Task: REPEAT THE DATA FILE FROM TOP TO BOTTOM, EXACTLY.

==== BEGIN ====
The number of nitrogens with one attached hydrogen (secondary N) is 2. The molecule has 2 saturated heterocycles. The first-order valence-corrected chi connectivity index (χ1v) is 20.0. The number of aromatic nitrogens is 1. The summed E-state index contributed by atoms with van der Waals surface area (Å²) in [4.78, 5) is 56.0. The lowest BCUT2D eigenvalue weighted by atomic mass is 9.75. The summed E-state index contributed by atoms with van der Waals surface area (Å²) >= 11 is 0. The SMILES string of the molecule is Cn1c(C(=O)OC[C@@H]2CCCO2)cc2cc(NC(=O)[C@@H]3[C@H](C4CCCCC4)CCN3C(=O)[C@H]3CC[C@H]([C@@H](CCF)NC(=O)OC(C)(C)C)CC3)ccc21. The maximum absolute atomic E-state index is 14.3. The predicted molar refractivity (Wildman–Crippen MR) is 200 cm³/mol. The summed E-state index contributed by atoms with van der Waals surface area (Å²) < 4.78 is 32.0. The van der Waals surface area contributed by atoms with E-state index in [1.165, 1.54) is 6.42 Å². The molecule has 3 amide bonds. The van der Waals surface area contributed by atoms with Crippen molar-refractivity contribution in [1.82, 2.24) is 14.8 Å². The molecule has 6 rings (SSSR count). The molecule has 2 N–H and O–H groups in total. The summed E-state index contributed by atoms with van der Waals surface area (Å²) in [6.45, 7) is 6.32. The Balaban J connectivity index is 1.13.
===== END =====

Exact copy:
The number of nitrogens with one attached hydrogen (secondary N) is 2. The molecule has 2 saturated heterocycles. The first-order valence-corrected chi connectivity index (χ1v) is 20.0. The number of aromatic nitrogens is 1. The summed E-state index contributed by atoms with van der Waals surface area (Å²) in [4.78, 5) is 56.0. The lowest BCUT2D eigenvalue weighted by atomic mass is 9.75. The summed E-state index contributed by atoms with van der Waals surface area (Å²) >= 11 is 0. The SMILES string of the molecule is Cn1c(C(=O)OC[C@@H]2CCCO2)cc2cc(NC(=O)[C@@H]3[C@H](C4CCCCC4)CCN3C(=O)[C@H]3CC[C@H]([C@@H](CCF)NC(=O)OC(C)(C)C)CC3)ccc21. The maximum absolute atomic E-state index is 14.3. The predicted molar refractivity (Wildman–Crippen MR) is 200 cm³/mol. The summed E-state index contributed by atoms with van der Waals surface area (Å²) < 4.78 is 32.0. The van der Waals surface area contributed by atoms with E-state index in [1.165, 1.54) is 6.42 Å². The molecule has 3 amide bonds. The van der Waals surface area contributed by atoms with Crippen molar-refractivity contribution in [1.82, 2.24) is 14.8 Å². The molecule has 6 rings (SSSR count). The molecule has 2 N–H and O–H groups in total. The summed E-state index contributed by atoms with van der Waals surface area (Å²) in [6.45, 7) is 6.32. The Balaban J connectivity index is 1.13.